Impact of UK’s Economic Crime (Transparency and Enforcement) Act on British Virgin Islands (BVI) entities

New obligations on BVI entities holding property or land in the UK are now in force with the introduction of a Register of Overseas Entities and beneficial owners. 

To tackle economic crime, the UK government fast tracked the passing of the Economic Crime (Transparency and Enforcement) Bill (the Bill) through the House of Commons and the House of Lords after the invasion of Ukraine and the focus of Russian money in the UK, and on 15 March 2022, The Economic Crime (Transparency and Enforcement) Act 2022 (ECA) came into force (subject to certain provisions not being operative at commencement).

The ECA’s main purpose is to provide a framework for the disclosure of beneficial ownership of UK property by launching a Register of Overseas Entities and their beneficial owners, as well as amendments to unexplained wealth orders and amendments to and strengthening of sanctions legislation. 

How will this impact BVI entities who hold property in the UK and / or Scotland? 

Each BVI entity that owns UK land / real property or proposes to acquire UK land, will be required to undertake the following:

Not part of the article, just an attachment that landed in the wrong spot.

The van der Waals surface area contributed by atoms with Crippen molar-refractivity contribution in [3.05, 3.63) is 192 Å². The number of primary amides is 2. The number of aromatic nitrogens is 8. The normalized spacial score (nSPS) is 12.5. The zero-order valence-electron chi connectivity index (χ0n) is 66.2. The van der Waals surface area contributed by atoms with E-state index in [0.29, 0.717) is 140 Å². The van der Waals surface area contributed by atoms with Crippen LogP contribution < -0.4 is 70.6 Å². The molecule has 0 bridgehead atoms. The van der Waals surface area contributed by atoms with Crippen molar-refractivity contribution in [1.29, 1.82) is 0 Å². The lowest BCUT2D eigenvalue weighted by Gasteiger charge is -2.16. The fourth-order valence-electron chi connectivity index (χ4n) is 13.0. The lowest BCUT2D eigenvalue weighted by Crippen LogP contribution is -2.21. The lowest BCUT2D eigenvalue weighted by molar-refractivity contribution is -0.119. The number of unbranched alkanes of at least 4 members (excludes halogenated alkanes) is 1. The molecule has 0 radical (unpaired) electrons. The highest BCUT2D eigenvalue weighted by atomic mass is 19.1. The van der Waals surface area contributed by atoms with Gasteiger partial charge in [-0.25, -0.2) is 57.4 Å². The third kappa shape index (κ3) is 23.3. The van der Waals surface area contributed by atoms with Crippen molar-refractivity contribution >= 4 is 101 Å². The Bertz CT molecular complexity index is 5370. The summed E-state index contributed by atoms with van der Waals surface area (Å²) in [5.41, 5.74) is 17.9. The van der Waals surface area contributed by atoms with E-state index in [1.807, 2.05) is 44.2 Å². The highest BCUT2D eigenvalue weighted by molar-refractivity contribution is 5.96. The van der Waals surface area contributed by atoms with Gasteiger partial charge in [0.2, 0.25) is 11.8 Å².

• register with UK Companies House (which will be a pre-requisite to a BVI entity’s ability to acquire or dispose of or lease UK property or to create a charge against it)
  • take reasonable steps to identify its beneficial owners or managing officers and provide verified information about them to UK Companies House, and
  • provide annual updates 

The ECA applies to both future acquisition of land / real property, and previous acquisition of land / real property acquired by a BVI entity in England and Wales since January 1999 and in Scotland since December 2014. It should be noted that all information provided to the UK Companies House, including the identities of  the BVI entities and its beneficial owners will be open for public inspection. 

With these new obligations being implemented under the ECA, a BVI entity should be aware of the requirements as set out in the ECA, as failure to identify the beneficial owner with the UK Companies House may lead to criminal liabilities, with up to five years’ imprisonment depending on the offence and imposition of a financial penalty. In addition, if a BVI entity fails to identify the beneficial owners of its property, the property may be frozen, which immediately disables the owner to lease, sell or charge it. However, BVI entities should check with their BVI legal advisor to see if there are any applicable exemptions from registration under the Act.  

Disclaimer

This updater has been prepared for clients and professional associates of Marbury. The information and expressions of opinion contained are not intended to be a comprehensive study or to provide legal advice. Readers are advised to seek specific advice concerning individual situations. For more information, please contact your usual Marbury advisor or info@marburys.com